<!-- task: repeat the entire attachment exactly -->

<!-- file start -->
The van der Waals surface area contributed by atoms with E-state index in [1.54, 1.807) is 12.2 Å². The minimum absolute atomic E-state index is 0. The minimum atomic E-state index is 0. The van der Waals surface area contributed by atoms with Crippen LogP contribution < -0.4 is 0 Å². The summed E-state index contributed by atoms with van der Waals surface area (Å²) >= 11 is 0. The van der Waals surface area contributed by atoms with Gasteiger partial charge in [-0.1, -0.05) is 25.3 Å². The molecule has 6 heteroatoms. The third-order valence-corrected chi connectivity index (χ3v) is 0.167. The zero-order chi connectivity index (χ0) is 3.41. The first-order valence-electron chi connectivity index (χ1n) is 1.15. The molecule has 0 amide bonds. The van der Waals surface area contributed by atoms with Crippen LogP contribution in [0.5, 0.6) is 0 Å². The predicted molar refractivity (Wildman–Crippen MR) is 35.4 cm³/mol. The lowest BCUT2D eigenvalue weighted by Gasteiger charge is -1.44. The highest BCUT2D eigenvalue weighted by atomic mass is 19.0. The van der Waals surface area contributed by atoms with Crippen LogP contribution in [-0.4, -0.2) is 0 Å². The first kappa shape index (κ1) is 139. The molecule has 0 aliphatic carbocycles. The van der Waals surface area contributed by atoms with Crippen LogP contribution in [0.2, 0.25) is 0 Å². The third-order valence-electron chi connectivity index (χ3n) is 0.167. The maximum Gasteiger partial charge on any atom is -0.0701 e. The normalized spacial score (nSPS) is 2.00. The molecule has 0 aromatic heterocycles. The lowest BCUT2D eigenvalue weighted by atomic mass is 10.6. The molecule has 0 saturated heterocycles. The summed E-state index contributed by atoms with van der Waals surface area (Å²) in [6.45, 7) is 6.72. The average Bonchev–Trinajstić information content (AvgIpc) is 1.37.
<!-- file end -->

The van der Waals surface area contributed by atoms with E-state index in [1.54, 1.807) is 12.2 Å². The minimum absolute atomic E-state index is 0. The minimum atomic E-state index is 0. The van der Waals surface area contributed by atoms with Crippen LogP contribution < -0.4 is 0 Å². The summed E-state index contributed by atoms with van der Waals surface area (Å²) >= 11 is 0. The van der Waals surface area contributed by atoms with Gasteiger partial charge in [-0.1, -0.05) is 25.3 Å². The molecule has 6 heteroatoms. The third-order valence-corrected chi connectivity index (χ3v) is 0.167. The zero-order chi connectivity index (χ0) is 3.41. The first-order valence-electron chi connectivity index (χ1n) is 1.15. The molecule has 0 amide bonds. The van der Waals surface area contributed by atoms with Crippen LogP contribution in [0.5, 0.6) is 0 Å². The predicted molar refractivity (Wildman–Crippen MR) is 35.4 cm³/mol. The lowest BCUT2D eigenvalue weighted by Gasteiger charge is -1.44. The highest BCUT2D eigenvalue weighted by atomic mass is 19.0. The van der Waals surface area contributed by atoms with Crippen LogP contribution in [-0.4, -0.2) is 0 Å². The first kappa shape index (κ1) is 139. The molecule has 0 aliphatic carbocycles. The van der Waals surface area contributed by atoms with Crippen LogP contribution in [0.2, 0.25) is 0 Å². The third-order valence-electron chi connectivity index (χ3n) is 0.167. The maximum Gasteiger partial charge on any atom is -0.0701 e. The normalized spacial score (nSPS) is 2.00. The molecule has 0 aromatic heterocycles. The lowest BCUT2D eigenvalue weighted by atomic mass is 10.6. The molecule has 0 saturated heterocycles. The summed E-state index contributed by atoms with van der Waals surface area (Å²) in [6.45, 7) is 6.72. The average Bonchev–Trinajstić information content (AvgIpc) is 1.37.